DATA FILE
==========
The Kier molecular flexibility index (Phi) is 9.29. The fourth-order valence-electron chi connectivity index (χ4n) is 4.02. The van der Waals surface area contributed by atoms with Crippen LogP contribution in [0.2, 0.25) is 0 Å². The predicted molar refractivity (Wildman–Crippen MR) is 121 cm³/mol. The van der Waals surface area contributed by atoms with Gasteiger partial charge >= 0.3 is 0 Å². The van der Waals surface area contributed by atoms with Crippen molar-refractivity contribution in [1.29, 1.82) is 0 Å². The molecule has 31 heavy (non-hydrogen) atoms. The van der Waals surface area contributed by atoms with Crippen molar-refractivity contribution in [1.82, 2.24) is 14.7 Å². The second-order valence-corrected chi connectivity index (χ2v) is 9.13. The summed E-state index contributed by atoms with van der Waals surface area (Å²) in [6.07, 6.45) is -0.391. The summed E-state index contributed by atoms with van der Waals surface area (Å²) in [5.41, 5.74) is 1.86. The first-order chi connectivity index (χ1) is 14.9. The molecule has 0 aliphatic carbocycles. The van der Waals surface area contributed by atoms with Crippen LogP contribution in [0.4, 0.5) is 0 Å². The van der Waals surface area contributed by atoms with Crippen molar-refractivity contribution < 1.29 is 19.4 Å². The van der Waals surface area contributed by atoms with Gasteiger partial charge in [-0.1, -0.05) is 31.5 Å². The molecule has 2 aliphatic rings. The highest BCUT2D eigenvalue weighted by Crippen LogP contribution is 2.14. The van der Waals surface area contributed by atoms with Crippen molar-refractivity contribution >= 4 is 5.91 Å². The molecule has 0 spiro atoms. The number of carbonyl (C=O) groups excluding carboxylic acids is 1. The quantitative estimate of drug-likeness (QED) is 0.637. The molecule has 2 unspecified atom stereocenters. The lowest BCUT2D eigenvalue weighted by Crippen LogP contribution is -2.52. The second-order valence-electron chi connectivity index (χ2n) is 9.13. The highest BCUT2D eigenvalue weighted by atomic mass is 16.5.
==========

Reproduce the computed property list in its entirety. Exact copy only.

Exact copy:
The Kier molecular flexibility index (Phi) is 9.29. The fourth-order valence-electron chi connectivity index (χ4n) is 4.02. The van der Waals surface area contributed by atoms with Crippen LogP contribution in [0.2, 0.25) is 0 Å². The predicted molar refractivity (Wildman–Crippen MR) is 121 cm³/mol. The van der Waals surface area contributed by atoms with Gasteiger partial charge >= 0.3 is 0 Å². The van der Waals surface area contributed by atoms with Crippen molar-refractivity contribution in [1.29, 1.82) is 0 Å². The molecule has 31 heavy (non-hydrogen) atoms. The van der Waals surface area contributed by atoms with Crippen molar-refractivity contribution in [1.82, 2.24) is 14.7 Å². The second-order valence-corrected chi connectivity index (χ2v) is 9.13. The summed E-state index contributed by atoms with van der Waals surface area (Å²) in [6.07, 6.45) is -0.391. The summed E-state index contributed by atoms with van der Waals surface area (Å²) in [5.41, 5.74) is 1.86. The first-order chi connectivity index (χ1) is 14.9. The molecule has 0 aliphatic carbocycles. The van der Waals surface area contributed by atoms with Crippen LogP contribution in [0.4, 0.5) is 0 Å². The van der Waals surface area contributed by atoms with Crippen molar-refractivity contribution < 1.29 is 19.4 Å². The van der Waals surface area contributed by atoms with Gasteiger partial charge in [-0.1, -0.05) is 31.5 Å². The molecule has 2 aliphatic rings. The highest BCUT2D eigenvalue weighted by Crippen LogP contribution is 2.14. The van der Waals surface area contributed by atoms with Crippen molar-refractivity contribution >= 4 is 5.91 Å². The molecule has 0 spiro atoms. The number of carbonyl (C=O) groups excluding carboxylic acids is 1. The quantitative estimate of drug-likeness (QED) is 0.637. The molecule has 2 unspecified atom stereocenters. The lowest BCUT2D eigenvalue weighted by Crippen LogP contribution is -2.52. The second-order valence-electron chi connectivity index (χ2n) is 9.13. The highest BCUT2D eigenvalue weighted by atomic mass is 16.5.